A leading children's charity said decisions about child protection and rehabilitating offenders are too complex to be left to colleges alone.
Marcus Erooga, professional advisor on child sexual abuse for the National Society for the Prevention of Cruelty to Children, said that experts from the police and probation services should take the lead in deciding whether it is safe for former offenders to study in colleges. He said the Government should set a clear procedure for colleges.
"In terms of asking for previous convictions, we would look to central government for guidance," he said. "Another issue is what they do when they receive the information. It may have no bearing on whether someone presents a risk or concern to the young people in college."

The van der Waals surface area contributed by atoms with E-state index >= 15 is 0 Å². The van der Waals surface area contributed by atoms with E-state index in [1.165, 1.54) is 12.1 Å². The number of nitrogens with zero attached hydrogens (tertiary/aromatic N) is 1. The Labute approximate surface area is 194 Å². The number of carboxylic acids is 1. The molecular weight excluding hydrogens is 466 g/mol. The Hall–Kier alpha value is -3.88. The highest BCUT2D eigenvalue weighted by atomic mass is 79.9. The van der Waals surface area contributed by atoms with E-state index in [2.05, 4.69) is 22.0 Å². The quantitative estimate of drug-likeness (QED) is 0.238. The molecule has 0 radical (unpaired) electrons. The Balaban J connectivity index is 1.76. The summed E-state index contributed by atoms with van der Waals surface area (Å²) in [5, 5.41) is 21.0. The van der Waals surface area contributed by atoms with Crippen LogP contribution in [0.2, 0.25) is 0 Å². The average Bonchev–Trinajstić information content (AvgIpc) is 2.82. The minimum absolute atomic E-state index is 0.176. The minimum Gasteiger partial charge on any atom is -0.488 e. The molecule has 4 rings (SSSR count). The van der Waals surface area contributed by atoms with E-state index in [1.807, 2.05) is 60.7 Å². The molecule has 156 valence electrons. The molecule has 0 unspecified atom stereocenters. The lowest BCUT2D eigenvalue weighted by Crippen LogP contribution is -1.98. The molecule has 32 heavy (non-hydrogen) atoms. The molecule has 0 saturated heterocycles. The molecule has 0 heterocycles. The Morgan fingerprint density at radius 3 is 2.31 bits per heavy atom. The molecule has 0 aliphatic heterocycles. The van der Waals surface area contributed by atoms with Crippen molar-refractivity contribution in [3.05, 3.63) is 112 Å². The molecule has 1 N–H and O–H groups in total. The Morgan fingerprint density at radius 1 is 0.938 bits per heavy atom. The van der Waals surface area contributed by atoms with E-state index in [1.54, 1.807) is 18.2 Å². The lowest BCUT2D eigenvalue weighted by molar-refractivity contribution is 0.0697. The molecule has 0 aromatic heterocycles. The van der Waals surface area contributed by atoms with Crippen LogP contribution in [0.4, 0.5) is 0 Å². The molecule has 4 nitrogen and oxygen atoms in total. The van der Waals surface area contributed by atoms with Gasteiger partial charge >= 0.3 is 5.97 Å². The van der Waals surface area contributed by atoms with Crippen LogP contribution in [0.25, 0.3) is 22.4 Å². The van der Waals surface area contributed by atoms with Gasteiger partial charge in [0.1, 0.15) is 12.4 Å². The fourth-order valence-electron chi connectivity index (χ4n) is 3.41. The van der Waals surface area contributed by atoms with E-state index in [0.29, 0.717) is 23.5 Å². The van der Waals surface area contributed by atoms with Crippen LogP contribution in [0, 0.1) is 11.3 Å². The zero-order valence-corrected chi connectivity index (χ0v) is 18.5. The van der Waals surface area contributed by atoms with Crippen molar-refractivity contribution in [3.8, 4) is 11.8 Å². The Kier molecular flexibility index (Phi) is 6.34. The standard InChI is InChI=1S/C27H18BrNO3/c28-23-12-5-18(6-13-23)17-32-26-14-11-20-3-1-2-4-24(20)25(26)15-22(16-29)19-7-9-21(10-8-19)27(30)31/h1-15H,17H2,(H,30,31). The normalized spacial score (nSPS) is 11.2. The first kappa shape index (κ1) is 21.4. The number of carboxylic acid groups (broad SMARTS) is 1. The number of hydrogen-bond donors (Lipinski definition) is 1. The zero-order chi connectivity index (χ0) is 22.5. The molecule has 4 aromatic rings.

He said colleges should have a person with a designated responsibility for child protection who would build up confidence and some expertise in the area. They would then be able to liaise with the police and probation experts.
Colleges are not prevented from asking prospective adult students about previous convictions. Despite their independence from local government, some also receive advice from the local authority head of children's services on child protection matters.
In the most serious cases, the police or the courts can issue offenders with a Sexual Offences Prevention Order, which can set special restrictions on an offender, such as barring them from colleges.
Mr Erooga said colleges that ask for disclosure will face different dilemmas. "You might find out a student is a convicted bank robber," he said. "And having got that information, you have to find ways of keeping it confidential."